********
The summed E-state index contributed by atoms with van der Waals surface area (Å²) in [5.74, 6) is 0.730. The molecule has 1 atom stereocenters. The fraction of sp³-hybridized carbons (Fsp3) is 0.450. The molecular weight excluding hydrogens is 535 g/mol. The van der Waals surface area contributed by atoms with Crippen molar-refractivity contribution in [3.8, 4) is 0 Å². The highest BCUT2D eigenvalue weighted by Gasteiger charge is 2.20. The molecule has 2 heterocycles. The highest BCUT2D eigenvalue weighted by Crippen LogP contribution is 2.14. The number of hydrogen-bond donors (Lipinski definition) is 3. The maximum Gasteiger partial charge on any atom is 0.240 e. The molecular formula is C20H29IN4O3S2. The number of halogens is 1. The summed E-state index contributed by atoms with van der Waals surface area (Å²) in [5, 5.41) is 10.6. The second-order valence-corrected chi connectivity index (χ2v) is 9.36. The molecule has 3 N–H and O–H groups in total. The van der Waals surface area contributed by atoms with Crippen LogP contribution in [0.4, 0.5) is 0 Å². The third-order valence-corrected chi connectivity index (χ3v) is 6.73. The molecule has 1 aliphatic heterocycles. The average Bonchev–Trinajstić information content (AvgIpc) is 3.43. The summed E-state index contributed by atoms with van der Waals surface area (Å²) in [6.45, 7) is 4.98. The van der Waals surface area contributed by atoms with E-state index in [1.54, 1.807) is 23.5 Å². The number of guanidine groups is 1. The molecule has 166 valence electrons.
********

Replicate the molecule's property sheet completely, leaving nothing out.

The summed E-state index contributed by atoms with van der Waals surface area (Å²) in [5.74, 6) is 0.730. The molecule has 1 atom stereocenters. The fraction of sp³-hybridized carbons (Fsp3) is 0.450. The molecular weight excluding hydrogens is 535 g/mol. The van der Waals surface area contributed by atoms with Crippen molar-refractivity contribution in [3.8, 4) is 0 Å². The highest BCUT2D eigenvalue weighted by Gasteiger charge is 2.20. The molecule has 2 heterocycles. The highest BCUT2D eigenvalue weighted by Crippen LogP contribution is 2.14. The number of hydrogen-bond donors (Lipinski definition) is 3. The maximum Gasteiger partial charge on any atom is 0.240 e. The molecular formula is C20H29IN4O3S2. The number of halogens is 1. The summed E-state index contributed by atoms with van der Waals surface area (Å²) in [5, 5.41) is 10.6. The second-order valence-corrected chi connectivity index (χ2v) is 9.36. The molecule has 3 N–H and O–H groups in total. The van der Waals surface area contributed by atoms with Crippen LogP contribution in [0.4, 0.5) is 0 Å². The third-order valence-corrected chi connectivity index (χ3v) is 6.73. The molecule has 1 aliphatic heterocycles. The average Bonchev–Trinajstić information content (AvgIpc) is 3.43. The summed E-state index contributed by atoms with van der Waals surface area (Å²) in [6.45, 7) is 4.98. The van der Waals surface area contributed by atoms with E-state index in [1.54, 1.807) is 23.5 Å². The number of guanidine groups is 1. The molecule has 166 valence electrons.